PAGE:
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Five out of seven defendants in Feeding our Future fraud case found guilty of multiple counts

5 of 7 defendants found guilty on multiple counts in Feeding our Future case
5 of 7 defendants found guilty on multiple counts in Feeding our Future case 02:42

MINNEAPOLIS — Five out of seven defendants who were accused of swindling more than $40 million in the Feeding our Future COVID relief fraud case have been found guilty on multiple counts. 

The jury deliberated for four days before reaching a verdict around 12:30 p.m. Friday.

The trial itself was made more complicated when a juror reported that she'd received a $120,000 bribe with the promise of more if she voted to acquit the seven accused in the case. She was dismissed on Monday along with another juror who reported she heard about the attempted bribe. Federal authorities confiscated the defendants' cellphones and the judge sequestered the jury.

Charges ranged from wire fraud, money laundering, and federal programs bribery. Two of the defendants — Said Shafii Farah and Abdiwahab Maalim Aftin — were found not guilty of the nine and three charges they faced, respectively.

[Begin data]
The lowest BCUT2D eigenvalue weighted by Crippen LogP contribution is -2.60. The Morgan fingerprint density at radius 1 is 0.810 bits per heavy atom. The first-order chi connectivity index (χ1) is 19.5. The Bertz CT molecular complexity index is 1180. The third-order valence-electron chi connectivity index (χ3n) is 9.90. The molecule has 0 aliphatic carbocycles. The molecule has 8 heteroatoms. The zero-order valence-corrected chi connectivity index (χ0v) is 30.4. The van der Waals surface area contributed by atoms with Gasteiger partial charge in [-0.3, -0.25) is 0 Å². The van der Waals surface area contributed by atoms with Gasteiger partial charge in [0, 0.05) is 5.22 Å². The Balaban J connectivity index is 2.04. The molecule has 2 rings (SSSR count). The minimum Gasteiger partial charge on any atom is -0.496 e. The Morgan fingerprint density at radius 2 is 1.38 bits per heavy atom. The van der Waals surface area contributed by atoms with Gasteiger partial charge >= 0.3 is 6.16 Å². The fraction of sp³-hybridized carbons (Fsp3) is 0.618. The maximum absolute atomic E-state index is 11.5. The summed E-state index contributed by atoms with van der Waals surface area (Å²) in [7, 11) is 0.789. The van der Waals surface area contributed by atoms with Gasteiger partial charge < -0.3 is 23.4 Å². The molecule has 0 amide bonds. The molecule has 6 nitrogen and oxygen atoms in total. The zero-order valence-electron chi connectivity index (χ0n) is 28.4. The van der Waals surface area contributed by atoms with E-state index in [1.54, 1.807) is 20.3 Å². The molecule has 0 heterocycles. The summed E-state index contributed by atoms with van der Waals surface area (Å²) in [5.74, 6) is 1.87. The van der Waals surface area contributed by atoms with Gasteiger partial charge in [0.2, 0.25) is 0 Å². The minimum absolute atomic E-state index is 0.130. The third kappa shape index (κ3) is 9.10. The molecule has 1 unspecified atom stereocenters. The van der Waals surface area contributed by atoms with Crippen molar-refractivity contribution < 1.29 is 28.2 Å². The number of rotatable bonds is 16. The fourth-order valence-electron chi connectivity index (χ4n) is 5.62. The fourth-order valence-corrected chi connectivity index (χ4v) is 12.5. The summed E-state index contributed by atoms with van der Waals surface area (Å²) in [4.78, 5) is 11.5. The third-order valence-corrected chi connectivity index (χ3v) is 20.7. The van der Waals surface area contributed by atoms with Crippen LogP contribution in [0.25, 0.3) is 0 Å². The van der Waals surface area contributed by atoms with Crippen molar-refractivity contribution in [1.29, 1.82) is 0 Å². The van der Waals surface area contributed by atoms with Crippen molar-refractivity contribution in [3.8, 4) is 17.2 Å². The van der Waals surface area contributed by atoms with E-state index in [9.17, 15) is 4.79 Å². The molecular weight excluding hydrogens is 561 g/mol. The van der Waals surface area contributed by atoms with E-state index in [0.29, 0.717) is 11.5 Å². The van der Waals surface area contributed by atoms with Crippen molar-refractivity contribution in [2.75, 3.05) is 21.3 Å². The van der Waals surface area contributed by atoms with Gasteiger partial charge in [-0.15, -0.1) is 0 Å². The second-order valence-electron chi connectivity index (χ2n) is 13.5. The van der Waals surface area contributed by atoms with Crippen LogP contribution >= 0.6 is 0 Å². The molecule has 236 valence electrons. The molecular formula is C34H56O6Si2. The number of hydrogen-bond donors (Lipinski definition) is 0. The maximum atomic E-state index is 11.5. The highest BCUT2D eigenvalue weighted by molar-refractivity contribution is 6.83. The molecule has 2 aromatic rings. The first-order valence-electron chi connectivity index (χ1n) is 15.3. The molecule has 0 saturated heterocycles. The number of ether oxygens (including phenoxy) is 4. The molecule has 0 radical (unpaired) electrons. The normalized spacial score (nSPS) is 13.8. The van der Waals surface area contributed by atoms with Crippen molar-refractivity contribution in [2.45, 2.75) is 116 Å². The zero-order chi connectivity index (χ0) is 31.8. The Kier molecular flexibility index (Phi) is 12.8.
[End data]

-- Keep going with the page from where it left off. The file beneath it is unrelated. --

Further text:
One defendant, Abdiaziz Farahwas found guilty on 23 separate counts, but was also found not guilty on one of the wire fraud counts he faced. Mohamed Jama Ismail was found guilty on three of the four counts, while Abdimajid Mohamed Nur was found guilty of 10 out of the 13 he faced. Mukhtar Mohamed Shariff and Hayat Nor were found guilty of four of the six counts they each faced.

"The verdict confirms what we've known all along, which is that defendants falsified documents, the lied, and they fraudulently claimed to be feeding millions to children during COVID," said Assistant U.S. Attorney Joe Thompson.

Cedric Hohnstadt

The seven Minnesotans are the first of 70 defendants to stand trial in what federal authorities have called "the largest pandemic fraud in the United States." In all, the scheme diverted $250 million in federal funds during a time when the rules were relaxed in order to keep the U.S. economy running. 

The founder of the nonprofit, Aimee Bock, has maintained her innocence. Eighteen others have pleaded guilty. Prosecutors accused the defendants of spending money on luxury cars, jewelry, travel and property. Just a fraction went to feed low-income children. 

FBI agents searched one of the defendants' homes in Savage on Wednesday. According to the Associated Press, the home belonged to Farah, who prosecutors have described as the ringleader of the seven.

Charges related to bribing or influencing a juror carry a maximum sentence of 15 years in prison. The FBI said the investigation is ongoing.

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